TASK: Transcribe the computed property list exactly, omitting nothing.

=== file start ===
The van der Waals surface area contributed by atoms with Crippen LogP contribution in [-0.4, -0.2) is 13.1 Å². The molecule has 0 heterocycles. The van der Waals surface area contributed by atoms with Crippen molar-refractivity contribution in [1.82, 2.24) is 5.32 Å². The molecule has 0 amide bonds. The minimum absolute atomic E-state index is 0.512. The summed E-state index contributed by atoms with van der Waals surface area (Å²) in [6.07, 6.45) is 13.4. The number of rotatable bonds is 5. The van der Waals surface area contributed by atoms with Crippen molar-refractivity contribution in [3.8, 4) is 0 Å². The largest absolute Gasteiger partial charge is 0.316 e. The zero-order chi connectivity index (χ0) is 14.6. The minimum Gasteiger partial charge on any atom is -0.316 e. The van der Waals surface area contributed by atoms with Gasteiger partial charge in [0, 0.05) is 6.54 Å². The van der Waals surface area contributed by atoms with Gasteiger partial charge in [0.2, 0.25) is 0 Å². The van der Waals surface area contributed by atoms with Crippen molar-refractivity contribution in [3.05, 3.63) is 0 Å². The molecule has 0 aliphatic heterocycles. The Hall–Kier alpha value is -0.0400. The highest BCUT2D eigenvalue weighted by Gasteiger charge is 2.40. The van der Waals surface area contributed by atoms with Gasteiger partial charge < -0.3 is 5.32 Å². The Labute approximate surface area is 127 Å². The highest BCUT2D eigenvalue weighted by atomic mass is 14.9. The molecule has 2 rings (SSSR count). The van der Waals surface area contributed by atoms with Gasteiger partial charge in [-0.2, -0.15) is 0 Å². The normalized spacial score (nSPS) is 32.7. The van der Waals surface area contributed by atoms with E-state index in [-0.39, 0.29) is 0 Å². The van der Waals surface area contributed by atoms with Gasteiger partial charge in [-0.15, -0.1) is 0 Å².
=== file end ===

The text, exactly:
The van der Waals surface area contributed by atoms with Crippen LogP contribution in [-0.4, -0.2) is 13.1 Å². The molecule has 0 heterocycles. The van der Waals surface area contributed by atoms with Crippen molar-refractivity contribution in [1.82, 2.24) is 5.32 Å². The molecule has 0 amide bonds. The minimum absolute atomic E-state index is 0.512. The summed E-state index contributed by atoms with van der Waals surface area (Å²) in [6.07, 6.45) is 13.4. The number of rotatable bonds is 5. The van der Waals surface area contributed by atoms with Crippen molar-refractivity contribution in [3.8, 4) is 0 Å². The largest absolute Gasteiger partial charge is 0.316 e. The zero-order chi connectivity index (χ0) is 14.6. The minimum Gasteiger partial charge on any atom is -0.316 e. The van der Waals surface area contributed by atoms with Gasteiger partial charge in [0, 0.05) is 6.54 Å². The van der Waals surface area contributed by atoms with Gasteiger partial charge in [0.2, 0.25) is 0 Å². The van der Waals surface area contributed by atoms with Crippen molar-refractivity contribution in [3.05, 3.63) is 0 Å². The molecule has 0 aliphatic heterocycles. The Hall–Kier alpha value is -0.0400. The highest BCUT2D eigenvalue weighted by Gasteiger charge is 2.40. The van der Waals surface area contributed by atoms with Gasteiger partial charge < -0.3 is 5.32 Å². The Labute approximate surface area is 127 Å². The highest BCUT2D eigenvalue weighted by atomic mass is 14.9. The molecule has 2 rings (SSSR count). The van der Waals surface area contributed by atoms with Gasteiger partial charge in [-0.2, -0.15) is 0 Å². The normalized spacial score (nSPS) is 32.7. The van der Waals surface area contributed by atoms with E-state index in [-0.39, 0.29) is 0 Å². The van der Waals surface area contributed by atoms with Gasteiger partial charge in [-0.15, -0.1) is 0 Å².